In 2007, Hollygate Farm saw the last of the pedigree South Devon single-suckler pedigree beef herd leave for a number of reasons, not least of which were the forthcoming restrictions on permanent pasture, increasing risks to direct payments associated with cross-compliance requirements, and the economics of managing a small herd alongside the arable enterprise.
Having subsequently lost significant quantities of farmyard manure previously utilised within the arable cropping rotation and not wanting to take the risk of importing weed seeds from other FYM sources, I had to look elsewhere for the nutrition and organic matter to maintain and improve soil health, long before the principles of ‘regenerative agriculture’ became ‘fashionable’.
Making use of bio-solids
As a now solely arable farm with a wide cross-section of soil types, growing predominantly winter sown cereals and oilseed rape, with pulses as an additional break crop, I was looking for something to help reduce inorganic fertiliser costs while boosting yields in the longer term by increasing organic matter and therefore soil health, and resilience to weather events.
Being situated in south Nottinghamshire and within the Severn Trent catchment area, the obvious option was to make use of the bio-solids being produced at a number of relatively local processing sites.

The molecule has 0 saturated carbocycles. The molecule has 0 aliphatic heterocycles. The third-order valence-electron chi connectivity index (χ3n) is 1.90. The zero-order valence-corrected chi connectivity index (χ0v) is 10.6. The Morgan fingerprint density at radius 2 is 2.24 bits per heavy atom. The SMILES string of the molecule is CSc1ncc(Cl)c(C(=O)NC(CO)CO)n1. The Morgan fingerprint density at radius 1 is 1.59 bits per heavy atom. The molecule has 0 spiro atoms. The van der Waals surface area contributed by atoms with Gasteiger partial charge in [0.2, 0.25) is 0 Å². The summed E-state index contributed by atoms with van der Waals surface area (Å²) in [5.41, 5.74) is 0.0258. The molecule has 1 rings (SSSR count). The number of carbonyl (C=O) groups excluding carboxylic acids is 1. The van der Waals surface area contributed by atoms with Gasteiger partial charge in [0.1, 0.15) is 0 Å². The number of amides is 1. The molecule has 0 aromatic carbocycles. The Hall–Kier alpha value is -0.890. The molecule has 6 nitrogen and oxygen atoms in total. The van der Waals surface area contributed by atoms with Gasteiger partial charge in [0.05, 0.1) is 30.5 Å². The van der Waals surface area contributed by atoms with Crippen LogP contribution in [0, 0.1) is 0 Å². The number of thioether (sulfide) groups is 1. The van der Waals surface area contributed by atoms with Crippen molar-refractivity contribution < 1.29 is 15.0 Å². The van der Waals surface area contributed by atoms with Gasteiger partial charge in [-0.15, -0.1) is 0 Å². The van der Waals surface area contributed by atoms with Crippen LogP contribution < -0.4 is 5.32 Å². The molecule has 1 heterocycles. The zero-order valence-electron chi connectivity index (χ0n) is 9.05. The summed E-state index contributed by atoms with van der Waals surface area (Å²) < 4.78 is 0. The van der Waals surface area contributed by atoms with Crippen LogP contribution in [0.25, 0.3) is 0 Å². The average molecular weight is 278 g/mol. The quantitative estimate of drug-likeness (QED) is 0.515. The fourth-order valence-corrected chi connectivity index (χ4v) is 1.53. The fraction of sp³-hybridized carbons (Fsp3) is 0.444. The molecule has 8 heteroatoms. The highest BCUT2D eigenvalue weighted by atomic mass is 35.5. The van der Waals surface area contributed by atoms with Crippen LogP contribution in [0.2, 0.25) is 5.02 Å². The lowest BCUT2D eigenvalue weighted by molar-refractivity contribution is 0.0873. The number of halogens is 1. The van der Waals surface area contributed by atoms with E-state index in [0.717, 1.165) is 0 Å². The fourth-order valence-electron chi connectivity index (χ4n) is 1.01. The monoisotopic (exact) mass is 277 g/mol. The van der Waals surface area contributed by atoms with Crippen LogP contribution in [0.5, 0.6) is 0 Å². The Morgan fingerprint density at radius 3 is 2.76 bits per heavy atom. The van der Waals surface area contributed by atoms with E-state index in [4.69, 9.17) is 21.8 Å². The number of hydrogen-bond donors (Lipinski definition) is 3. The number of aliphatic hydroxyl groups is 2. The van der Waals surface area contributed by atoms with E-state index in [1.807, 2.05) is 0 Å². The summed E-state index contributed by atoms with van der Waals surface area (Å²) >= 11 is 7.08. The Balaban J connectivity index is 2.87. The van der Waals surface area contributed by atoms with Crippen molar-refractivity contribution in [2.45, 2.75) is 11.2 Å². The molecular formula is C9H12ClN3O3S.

This fitted well with not only the crop nutritional benefit but also the maintenance of organic matter supply.
The added benefit of a deliver and spread service to bare ground after harvest also freed up more time for autumn cultivations as I am principally a ‘one-man band’ operation and at the time was operating a mainly plough-based system, although that has evolved over time to much more of a rotational approach where required.
While some growers have used bio-solids prior to OSR establishment, I prefer applications post-OSR because I need to maintain an un-compacted surface layer for till-seeding OSR where seed to friable soil contact is key. This point in my rotation seems to ‘fit’ best to allow timely incorporation for following cereal crops.
Typically I apply at rates of around 20 T/Ha while following updated restrictions within the Farming Rules for Water.
Increase in crop biomass
Not only have I noticed improved soil structure, with associated benefits for reducing cultivation costs and time-consuming plough based operations; but I also noticed significant increases in crop biomass and therefore through harvest index to enhanced yields, particularly helped by improved crop canopy development and ground cover on our lighter soils in the main grain-filling period.
Straw yield has also increased.
My analysis results show that in a typical application there is 240 Kg/Ha N, 400Kg/Ha P, and 60 Kg/Ha S, of which 10%, 50%, and 30% respectively would be available in year one, and consequently is made allowance for.
Utilising bio-solids requires an awareness of contractual restrictions on end-market crop use, but it can be a useful tool in the ever-greater challenge of obtaining crop nutrition and soil improvement.